The partnership with the governments of California, Oregon, and Washington State, along with ve other major cities along the West Coast — Los Angeles, Port– land, San Francisco, Seattle, and Oakland — could lead to some innovations in BC.
Pacific North America Climate Leadership Agreement
With a combined population of 54 million and a GDP of US$3 trillion, Alaska, British Columbia, California, Oregon, and Washington State are poised to emerge as a mega-region and global economic powerhouse driven by innovation, energy, geographic location and sustainable resource management, attracting new jobs and investment while enhancing an already unparalleled quality of life.
On June 30, 2008, the leaders of the five jurisdictions signed the Pacific Coast Collaborative Agreement, the first agreement that brings together the Pacific leaders as a common front to set a cooperative direction into the Pacific Century. Out of this agreement was born the Pacific Coast Collaborative — a formal basis for cooperative action, a forum for leadership and information sharing, and a common voice on issues facing Pacific North America.
The new state Clean Air Rule would require business- es and organizations, responsible for large greenhouse gas emissions, to demonstrate once every three years that they are reducing emissions an average of 1.7 per cent annually.
British Columbia Environment Minister Mary Polak, who represented the province at the meeting in San Francisco this week, said one of the ideas that arose was a shared electricity grid across the West Coast.
“Governor Jerry Brown from California was talking about the incredible potential if there is a regional integration of our power grid,” Polak said.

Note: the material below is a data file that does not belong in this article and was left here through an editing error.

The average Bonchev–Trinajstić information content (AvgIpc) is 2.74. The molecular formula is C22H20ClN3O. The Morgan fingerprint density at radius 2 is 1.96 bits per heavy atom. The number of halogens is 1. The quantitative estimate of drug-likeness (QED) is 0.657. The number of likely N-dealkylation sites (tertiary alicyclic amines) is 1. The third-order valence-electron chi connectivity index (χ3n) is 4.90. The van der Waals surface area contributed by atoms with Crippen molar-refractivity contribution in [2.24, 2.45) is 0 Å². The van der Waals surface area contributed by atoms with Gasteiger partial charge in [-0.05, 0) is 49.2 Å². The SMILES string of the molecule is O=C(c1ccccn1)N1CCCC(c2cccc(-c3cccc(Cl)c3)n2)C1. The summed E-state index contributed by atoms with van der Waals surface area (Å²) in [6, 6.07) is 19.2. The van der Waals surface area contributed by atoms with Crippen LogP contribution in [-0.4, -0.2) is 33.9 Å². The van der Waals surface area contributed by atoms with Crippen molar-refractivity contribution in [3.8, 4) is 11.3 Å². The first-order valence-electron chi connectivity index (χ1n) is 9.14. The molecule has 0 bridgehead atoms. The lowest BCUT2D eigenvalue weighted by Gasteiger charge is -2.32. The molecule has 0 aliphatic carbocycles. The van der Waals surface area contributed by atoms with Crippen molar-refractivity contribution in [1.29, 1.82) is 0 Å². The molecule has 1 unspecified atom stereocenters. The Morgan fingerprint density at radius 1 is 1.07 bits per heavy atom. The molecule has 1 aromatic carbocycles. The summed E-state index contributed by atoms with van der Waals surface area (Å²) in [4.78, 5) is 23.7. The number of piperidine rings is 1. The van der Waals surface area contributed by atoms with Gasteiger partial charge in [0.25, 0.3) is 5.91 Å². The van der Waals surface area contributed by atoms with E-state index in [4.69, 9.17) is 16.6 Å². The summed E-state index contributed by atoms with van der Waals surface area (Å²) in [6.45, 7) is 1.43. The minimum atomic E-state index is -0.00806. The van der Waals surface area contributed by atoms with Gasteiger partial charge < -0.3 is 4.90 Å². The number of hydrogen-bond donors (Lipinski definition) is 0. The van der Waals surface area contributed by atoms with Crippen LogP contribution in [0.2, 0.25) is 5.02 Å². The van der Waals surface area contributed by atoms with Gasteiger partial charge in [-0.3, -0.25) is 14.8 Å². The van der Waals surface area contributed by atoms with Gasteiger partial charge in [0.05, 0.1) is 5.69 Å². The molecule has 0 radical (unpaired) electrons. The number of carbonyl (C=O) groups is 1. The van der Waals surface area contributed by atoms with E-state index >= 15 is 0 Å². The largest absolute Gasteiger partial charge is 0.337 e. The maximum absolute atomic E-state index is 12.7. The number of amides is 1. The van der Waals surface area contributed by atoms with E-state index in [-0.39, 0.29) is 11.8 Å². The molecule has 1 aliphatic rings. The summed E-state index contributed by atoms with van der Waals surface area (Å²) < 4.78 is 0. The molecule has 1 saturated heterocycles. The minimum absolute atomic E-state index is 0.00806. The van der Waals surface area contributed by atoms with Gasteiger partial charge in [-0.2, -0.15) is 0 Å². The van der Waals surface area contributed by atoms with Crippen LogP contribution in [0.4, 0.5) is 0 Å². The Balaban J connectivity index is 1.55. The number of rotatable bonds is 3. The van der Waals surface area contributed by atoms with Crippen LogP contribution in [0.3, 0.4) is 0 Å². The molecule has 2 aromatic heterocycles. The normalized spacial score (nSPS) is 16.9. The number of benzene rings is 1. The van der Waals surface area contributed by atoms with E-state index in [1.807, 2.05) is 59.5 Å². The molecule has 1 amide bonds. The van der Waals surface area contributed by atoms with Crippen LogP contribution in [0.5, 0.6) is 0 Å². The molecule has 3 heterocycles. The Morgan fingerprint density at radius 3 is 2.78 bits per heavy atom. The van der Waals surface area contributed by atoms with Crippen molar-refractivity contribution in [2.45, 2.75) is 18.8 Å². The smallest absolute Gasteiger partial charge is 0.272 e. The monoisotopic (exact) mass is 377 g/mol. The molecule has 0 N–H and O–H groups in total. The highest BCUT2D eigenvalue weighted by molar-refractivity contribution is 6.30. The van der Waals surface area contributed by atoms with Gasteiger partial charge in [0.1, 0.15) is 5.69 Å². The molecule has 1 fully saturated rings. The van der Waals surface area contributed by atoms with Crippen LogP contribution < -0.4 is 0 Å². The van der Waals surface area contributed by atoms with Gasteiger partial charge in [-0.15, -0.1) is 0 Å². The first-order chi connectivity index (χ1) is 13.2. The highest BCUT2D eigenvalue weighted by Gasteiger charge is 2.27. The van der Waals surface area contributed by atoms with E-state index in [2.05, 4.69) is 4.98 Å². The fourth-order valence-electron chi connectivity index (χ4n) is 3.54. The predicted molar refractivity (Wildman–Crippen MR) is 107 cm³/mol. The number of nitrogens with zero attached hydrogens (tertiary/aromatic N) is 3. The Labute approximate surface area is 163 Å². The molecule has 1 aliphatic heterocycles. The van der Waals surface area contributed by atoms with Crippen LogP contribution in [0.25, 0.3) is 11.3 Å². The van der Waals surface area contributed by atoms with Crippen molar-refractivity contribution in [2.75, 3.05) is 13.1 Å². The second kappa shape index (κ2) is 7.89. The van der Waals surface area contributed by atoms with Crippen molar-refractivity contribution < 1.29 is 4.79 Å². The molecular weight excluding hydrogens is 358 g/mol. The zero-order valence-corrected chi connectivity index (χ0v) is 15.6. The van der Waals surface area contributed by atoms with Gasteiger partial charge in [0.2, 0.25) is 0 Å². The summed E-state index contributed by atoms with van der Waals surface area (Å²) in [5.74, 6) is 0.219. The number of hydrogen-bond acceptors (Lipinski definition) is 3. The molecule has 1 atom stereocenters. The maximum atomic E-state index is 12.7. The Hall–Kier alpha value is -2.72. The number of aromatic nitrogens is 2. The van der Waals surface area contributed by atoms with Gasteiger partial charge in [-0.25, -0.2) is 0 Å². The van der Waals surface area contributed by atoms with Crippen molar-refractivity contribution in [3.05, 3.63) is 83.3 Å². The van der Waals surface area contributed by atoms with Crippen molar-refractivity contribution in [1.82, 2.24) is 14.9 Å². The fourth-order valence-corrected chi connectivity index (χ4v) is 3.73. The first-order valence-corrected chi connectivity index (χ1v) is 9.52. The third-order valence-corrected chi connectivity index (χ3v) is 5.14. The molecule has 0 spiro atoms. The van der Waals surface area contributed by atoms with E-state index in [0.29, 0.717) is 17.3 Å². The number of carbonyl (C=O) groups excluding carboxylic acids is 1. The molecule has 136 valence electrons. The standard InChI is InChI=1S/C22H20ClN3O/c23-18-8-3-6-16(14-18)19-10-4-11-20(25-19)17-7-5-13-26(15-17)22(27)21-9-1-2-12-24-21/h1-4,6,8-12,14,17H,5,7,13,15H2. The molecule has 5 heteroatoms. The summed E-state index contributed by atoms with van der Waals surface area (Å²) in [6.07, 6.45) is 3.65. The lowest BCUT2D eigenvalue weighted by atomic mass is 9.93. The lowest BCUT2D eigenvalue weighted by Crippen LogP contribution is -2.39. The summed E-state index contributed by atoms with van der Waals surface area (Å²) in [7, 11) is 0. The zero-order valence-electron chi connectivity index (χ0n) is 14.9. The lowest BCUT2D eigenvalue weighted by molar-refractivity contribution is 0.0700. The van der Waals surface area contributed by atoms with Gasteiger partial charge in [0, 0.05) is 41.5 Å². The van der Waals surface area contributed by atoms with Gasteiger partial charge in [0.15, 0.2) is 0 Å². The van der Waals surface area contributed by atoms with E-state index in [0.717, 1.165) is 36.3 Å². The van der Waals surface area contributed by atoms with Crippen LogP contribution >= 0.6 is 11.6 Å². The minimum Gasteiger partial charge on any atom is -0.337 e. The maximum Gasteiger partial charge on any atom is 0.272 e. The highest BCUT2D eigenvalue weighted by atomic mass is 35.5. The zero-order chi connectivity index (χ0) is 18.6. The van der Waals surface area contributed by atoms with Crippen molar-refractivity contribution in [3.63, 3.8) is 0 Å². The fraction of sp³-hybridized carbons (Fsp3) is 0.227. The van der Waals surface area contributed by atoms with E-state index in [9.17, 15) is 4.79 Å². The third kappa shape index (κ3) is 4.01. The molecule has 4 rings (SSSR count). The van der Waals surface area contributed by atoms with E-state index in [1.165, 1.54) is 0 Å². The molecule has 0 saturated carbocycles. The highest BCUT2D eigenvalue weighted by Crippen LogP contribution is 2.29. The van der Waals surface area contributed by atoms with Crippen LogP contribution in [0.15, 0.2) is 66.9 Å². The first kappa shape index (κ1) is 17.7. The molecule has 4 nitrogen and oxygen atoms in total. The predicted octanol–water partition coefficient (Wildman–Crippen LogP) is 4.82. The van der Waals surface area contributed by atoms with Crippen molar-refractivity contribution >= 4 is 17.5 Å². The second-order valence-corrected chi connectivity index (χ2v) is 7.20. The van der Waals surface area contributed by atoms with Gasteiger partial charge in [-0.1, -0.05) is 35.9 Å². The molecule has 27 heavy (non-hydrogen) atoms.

Polak acknowledged the province would have to have some serious discussions on how the cross-border policies would work.
The West Coast agreement incorporates such goals as:
- adopting zero emission vehicles;
- developing a Pacific Coast electric car charging network from British Columbia to Southern California; and, lowering carbon intensity of heating fuels in commercial and residential buildings.
- The leaders doing the signing had much praise for the accord, and for themselves, said the Seattle PI Wednesday.
The agreement included a provision to expand the use of zero-emission vehicles like electric cars.
The provincial government is still grappling with decreasing greenhouse gas emissions for the potential LNG industry.
Polak said the province’s focus now is on cutting methane and electrification in the upstream.
“We are looking at all the places where emissions are high and are looking to reduce them.”
The federal government is set to decide this month on whether to support the Pacific Northwest LNG project in Prince Rupert, BC.
A statement from the British Columbia government says other targets of the agreement include:
- A “stronger emphasis than in the past on issues including ocean acidification,” which includes monitoring and increased research funding;
- Supporting the insurance industry to highlight the economic costs of climate change; and,
- Promoting more resilient communities in the face of a changing climate, with a focus on disadvantaged residents who bear the brunt of climate-change impacts.
Polak says the annual GHG emissions related to the Petronas-backed LNG plant could be reduced to 3.7 million tonnes. The climate plan calls for reductions in methane emissions at the wellhead, and it would en- courage the use of electric power to get natural gas out of the ground and then squeezed down pipelines to the coast.
That would be a massive reduction compared with the estimates produced by the Canadian Environmental Assessment Agency, which calculate the project’s emissions from the wellhead to the waterline to be at least 11.8 million tonnes each year.
Polak said she is still working on the details of her climate action plan, a revision of the province’s plan introduced eight years ago. The original plan included a target to dramatically reduce GHGs by the year 2020 – an objective that will not be met. The Environment Minister said she is working on changes that would aim to get British Columbia back on track to meet its 2050 target.
This agreement is not legally binding.